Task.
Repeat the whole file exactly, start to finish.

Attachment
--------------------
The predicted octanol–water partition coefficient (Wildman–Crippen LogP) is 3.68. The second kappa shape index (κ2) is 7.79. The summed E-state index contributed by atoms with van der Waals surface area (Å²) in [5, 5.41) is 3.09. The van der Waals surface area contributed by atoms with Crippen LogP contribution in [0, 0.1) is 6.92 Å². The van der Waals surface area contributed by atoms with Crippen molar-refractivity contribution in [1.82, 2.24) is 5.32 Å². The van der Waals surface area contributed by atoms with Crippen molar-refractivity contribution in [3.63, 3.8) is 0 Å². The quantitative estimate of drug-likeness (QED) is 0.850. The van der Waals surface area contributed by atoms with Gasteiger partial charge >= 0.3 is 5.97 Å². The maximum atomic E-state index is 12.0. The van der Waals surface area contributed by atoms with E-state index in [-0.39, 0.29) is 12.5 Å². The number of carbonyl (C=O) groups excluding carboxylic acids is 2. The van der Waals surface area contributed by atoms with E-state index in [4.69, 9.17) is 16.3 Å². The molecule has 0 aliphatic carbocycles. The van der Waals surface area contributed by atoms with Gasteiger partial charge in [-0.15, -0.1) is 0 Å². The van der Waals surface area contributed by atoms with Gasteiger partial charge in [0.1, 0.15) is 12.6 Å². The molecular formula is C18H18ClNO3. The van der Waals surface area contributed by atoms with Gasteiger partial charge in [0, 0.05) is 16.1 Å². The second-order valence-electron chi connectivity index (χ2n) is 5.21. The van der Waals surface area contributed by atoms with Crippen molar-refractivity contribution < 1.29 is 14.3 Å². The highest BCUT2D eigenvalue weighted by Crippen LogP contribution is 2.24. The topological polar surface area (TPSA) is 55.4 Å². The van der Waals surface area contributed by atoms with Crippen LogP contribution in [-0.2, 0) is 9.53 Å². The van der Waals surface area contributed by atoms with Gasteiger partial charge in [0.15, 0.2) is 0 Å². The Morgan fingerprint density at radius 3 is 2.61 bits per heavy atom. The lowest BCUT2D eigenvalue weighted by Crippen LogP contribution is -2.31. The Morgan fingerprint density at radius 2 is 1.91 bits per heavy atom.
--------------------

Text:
The predicted octanol–water partition coefficient (Wildman–Crippen LogP) is 3.68. The second kappa shape index (κ2) is 7.79. The summed E-state index contributed by atoms with van der Waals surface area (Å²) in [5, 5.41) is 3.09. The van der Waals surface area contributed by atoms with Crippen LogP contribution in [0, 0.1) is 6.92 Å². The van der Waals surface area contributed by atoms with Crippen molar-refractivity contribution in [1.82, 2.24) is 5.32 Å². The van der Waals surface area contributed by atoms with Crippen molar-refractivity contribution in [3.63, 3.8) is 0 Å². The quantitative estimate of drug-likeness (QED) is 0.850. The van der Waals surface area contributed by atoms with Gasteiger partial charge >= 0.3 is 5.97 Å². The maximum atomic E-state index is 12.0. The van der Waals surface area contributed by atoms with E-state index in [-0.39, 0.29) is 12.5 Å². The number of carbonyl (C=O) groups excluding carboxylic acids is 2. The van der Waals surface area contributed by atoms with E-state index in [4.69, 9.17) is 16.3 Å². The molecule has 0 aliphatic carbocycles. The van der Waals surface area contributed by atoms with Gasteiger partial charge in [-0.15, -0.1) is 0 Å². The van der Waals surface area contributed by atoms with Gasteiger partial charge in [0.1, 0.15) is 12.6 Å². The molecular formula is C18H18ClNO3. The van der Waals surface area contributed by atoms with Gasteiger partial charge in [0, 0.05) is 16.1 Å². The second-order valence-electron chi connectivity index (χ2n) is 5.21. The van der Waals surface area contributed by atoms with Crippen molar-refractivity contribution < 1.29 is 14.3 Å². The highest BCUT2D eigenvalue weighted by Crippen LogP contribution is 2.24. The topological polar surface area (TPSA) is 55.4 Å². The van der Waals surface area contributed by atoms with Crippen LogP contribution in [-0.2, 0) is 9.53 Å². The van der Waals surface area contributed by atoms with Gasteiger partial charge in [0.15, 0.2) is 0 Å². The Morgan fingerprint density at radius 3 is 2.61 bits per heavy atom. The lowest BCUT2D eigenvalue weighted by Crippen LogP contribution is -2.31. The Morgan fingerprint density at radius 2 is 1.91 bits per heavy atom.